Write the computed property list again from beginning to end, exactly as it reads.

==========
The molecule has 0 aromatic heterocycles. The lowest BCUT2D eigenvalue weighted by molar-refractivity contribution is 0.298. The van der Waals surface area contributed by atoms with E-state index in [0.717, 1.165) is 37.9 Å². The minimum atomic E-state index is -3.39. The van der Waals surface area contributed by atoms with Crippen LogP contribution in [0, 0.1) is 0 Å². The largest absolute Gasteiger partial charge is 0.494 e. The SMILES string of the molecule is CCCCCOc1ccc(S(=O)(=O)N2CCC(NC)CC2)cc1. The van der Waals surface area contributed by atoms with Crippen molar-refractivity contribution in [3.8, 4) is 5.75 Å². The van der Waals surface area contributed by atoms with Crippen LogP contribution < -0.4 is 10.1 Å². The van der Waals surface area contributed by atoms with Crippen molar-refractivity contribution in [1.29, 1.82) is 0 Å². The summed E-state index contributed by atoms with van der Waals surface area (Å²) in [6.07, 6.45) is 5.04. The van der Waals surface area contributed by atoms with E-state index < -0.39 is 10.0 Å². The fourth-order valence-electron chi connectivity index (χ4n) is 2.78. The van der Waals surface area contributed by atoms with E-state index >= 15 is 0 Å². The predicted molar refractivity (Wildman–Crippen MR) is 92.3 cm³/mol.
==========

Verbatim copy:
The molecule has 0 aromatic heterocycles. The lowest BCUT2D eigenvalue weighted by molar-refractivity contribution is 0.298. The van der Waals surface area contributed by atoms with E-state index in [0.717, 1.165) is 37.9 Å². The minimum atomic E-state index is -3.39. The van der Waals surface area contributed by atoms with Crippen LogP contribution in [0, 0.1) is 0 Å². The largest absolute Gasteiger partial charge is 0.494 e. The SMILES string of the molecule is CCCCCOc1ccc(S(=O)(=O)N2CCC(NC)CC2)cc1. The van der Waals surface area contributed by atoms with Crippen molar-refractivity contribution in [3.8, 4) is 5.75 Å². The van der Waals surface area contributed by atoms with Crippen LogP contribution < -0.4 is 10.1 Å². The van der Waals surface area contributed by atoms with Crippen molar-refractivity contribution in [1.29, 1.82) is 0 Å². The summed E-state index contributed by atoms with van der Waals surface area (Å²) in [6.07, 6.45) is 5.04. The van der Waals surface area contributed by atoms with E-state index < -0.39 is 10.0 Å². The fourth-order valence-electron chi connectivity index (χ4n) is 2.78. The van der Waals surface area contributed by atoms with E-state index >= 15 is 0 Å². The predicted molar refractivity (Wildman–Crippen MR) is 92.3 cm³/mol.